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Lee Auman calls for new leadership in Alabama Democratic Party

Saturday, the Alabama Democratic Executive Committee voted to keep Nancy Worley in place as Chair Woman. Lee Auman, who is running for Congress in the 4th Congressional District, released a statement strongly disagreeing with the decision to retain the party’s veteran leadership in place.

“The outcome of today’s State Democratic Executive Committee meeting is disappointing, but I am encouraged by the leaders and committee members who challenged the status quo,” Auman said. “Discussion and change in the Party are healthy and should be embraced—not feared.”

U.S. Senator Doug Jones, the only Democrat to win a statewide race since 2008, supported Alvin L. “Peck” Fox for Chairman of the Alabama Democratic Party. Sen. Jones and other elected officials reportedly asked Fox to run for the chairmanship.

“A change in leadership is badly needed in the Alabama Democratic Party,” Auman continued. “I am proud to stand with Senator Doug Jones and Representative Chris England in calling for a strong, forward-looking Party. We must stand together to demand accountability, transparency, and growth. It’s time for a generation of leaders who are not afraid of a new way forward.”

Worley bested Peck’s challenge in a 101 to 89 vote (53 percent to 47 percent) of the Democratic executive committee on Saturday.

Joe Turnham was Chairman of the Alabama Democratic Party from 2005 to 2011. In 2010 the Alabama Republican Party won every statewide office on the ballot, six of the seven Congressional seats, and control of both Houses of the legislature for the first time in 135 years.

Former Alabama Supreme Court Justice Mark Kennedy was elected Chairman in 2011 with Nancy Worley the Vice Chair. In 2012 Mitt Romney (R) easily carried Alabama and Democrats again lost every statewide race and failed to field credible congressional campaigns outside of the majority minority Seventh Congressional District.

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On April 22, 2013 Kennedy resigned the position in a power struggle with Joe Reed. Reed is the Alabama Democratic Party Vice-Chair for Minority Affairs and heads the powerful Alabama Democratic Conference. The ADC is the caucus for Alabama’s Black Democrats. Blacks have historically been discriminated against within the Alabama Democratic Party (most Alabama Blacks voted Republican when they were allowed to vote, through 1960). Working with the Alabama Education Association, which Reed co-ran with Paul Hubbard (now deceased), over time the ADC has grown very powerful in the Alabama Democratic Party and now controls a large number of seats on the Democratic Executive Committee by rule. Reed and Kennedy clashed publicly. Mark Kennedy left his position as Chairman to form his own parallel organization, Empower Alabama, to elect Democratic candidates.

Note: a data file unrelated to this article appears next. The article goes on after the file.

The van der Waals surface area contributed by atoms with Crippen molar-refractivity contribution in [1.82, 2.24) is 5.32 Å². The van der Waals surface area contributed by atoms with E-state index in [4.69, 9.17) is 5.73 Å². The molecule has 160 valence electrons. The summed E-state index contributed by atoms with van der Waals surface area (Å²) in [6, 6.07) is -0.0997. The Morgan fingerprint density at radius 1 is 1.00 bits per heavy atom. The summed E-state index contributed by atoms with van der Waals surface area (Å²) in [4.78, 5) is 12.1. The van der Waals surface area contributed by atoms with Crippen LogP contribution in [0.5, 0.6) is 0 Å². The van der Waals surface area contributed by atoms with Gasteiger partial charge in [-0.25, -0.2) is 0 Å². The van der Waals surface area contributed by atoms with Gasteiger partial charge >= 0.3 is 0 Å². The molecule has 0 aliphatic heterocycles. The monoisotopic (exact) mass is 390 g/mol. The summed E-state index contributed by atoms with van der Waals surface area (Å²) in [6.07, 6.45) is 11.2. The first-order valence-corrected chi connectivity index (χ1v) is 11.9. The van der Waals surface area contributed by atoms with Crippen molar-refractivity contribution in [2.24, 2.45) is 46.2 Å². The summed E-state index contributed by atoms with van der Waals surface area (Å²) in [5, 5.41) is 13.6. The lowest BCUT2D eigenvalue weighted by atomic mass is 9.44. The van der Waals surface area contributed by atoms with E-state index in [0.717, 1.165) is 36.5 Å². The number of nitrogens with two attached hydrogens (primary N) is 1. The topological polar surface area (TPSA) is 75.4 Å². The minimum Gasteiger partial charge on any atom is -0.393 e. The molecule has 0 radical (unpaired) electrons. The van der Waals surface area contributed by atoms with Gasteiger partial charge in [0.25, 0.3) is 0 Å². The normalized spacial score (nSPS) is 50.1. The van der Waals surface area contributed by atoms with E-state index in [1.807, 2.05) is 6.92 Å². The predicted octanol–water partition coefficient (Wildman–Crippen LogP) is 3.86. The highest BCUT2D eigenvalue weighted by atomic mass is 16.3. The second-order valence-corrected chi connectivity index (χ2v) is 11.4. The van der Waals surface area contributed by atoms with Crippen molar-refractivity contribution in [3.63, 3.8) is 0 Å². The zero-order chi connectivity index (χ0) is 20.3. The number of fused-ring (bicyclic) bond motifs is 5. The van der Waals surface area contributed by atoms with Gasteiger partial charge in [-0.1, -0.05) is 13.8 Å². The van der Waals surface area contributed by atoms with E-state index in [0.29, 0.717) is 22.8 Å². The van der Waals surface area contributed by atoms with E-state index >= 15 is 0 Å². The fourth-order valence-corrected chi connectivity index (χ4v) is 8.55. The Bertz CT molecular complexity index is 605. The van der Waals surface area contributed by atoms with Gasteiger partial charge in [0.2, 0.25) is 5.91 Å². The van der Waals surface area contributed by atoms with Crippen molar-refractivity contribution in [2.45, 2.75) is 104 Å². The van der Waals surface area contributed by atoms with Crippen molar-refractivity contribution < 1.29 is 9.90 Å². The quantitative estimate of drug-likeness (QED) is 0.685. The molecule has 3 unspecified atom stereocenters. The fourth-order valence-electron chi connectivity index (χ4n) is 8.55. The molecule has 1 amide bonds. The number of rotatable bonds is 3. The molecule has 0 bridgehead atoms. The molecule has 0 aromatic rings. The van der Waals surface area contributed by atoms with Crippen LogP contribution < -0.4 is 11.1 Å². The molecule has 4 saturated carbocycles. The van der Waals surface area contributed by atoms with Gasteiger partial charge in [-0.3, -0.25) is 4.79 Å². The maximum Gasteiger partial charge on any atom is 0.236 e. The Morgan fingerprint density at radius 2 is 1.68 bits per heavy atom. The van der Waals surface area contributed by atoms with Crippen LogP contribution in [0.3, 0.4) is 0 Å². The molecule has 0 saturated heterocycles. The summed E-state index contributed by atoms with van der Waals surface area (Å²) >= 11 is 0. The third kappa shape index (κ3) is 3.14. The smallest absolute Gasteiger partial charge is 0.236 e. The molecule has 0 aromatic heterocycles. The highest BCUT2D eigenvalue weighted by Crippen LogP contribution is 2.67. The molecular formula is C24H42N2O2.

Worley, with Reed’s support, was elevated to Chair and then formally elected Chair by the Alabama Democratic Party Executive Committee in October 2013. Worley is the first woman to be Chair of the Alabama Democratic Party.

In the 2014 election the two competing Democratic organizations were badly outclassed by the more unified, better funded, perhaps better led, Alabama Republican Party. The GOP not only defended its super majorities in both Houses of the legislature, they grew them. Gov. Robert Bentley (R) was easily reelected to a second term and no Democratic statewide candidate was even competitive. 2016 was even worse, with Donald J. Trump (R) running away with the state. Democrats were not competitive anywhere on the ballot, and no serious observer of Alabama politics even thought they would be. Doug Jones narrowly defeated former Chief Justice Roy Moore (R) in a special election on December 12, a sign to some that Democrats fortunes in Alabama have improved.

Worley survived Peck Fox’s challenge largely due to support from Joe Reed and the Black Democrats.

Some have privately suggested that the hostility to Reed and Worley’s leadership have come primarily from White men eager to regain control of the Alabama Democratic party; even though Blacks and women are overwhelmingly the majority of Democratic voters in the state of Alabama. Critics however argue that Reed is an old man with a death grip on power and that he and Nancy Worley’s leadership have driven the Alabama Democratic Party in to a state of near irrelevance.

Worley is an educator, a former AEA President, and was Alabama Secretary of State from 2003 to 2007.

Auman is running against incumbent Congressman Robert Aderholt, R-Haleyville, in the Fourth Congressional District. Aderholt has served the Fourth District since 1997. Aderholt is 53. He was preceded by Rep. Tom Bevill, D-Jasper, who served 30 years in office.

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The General Election will be November 6.

Brandon Moseley is a former reporter at the Alabama Political Reporter.

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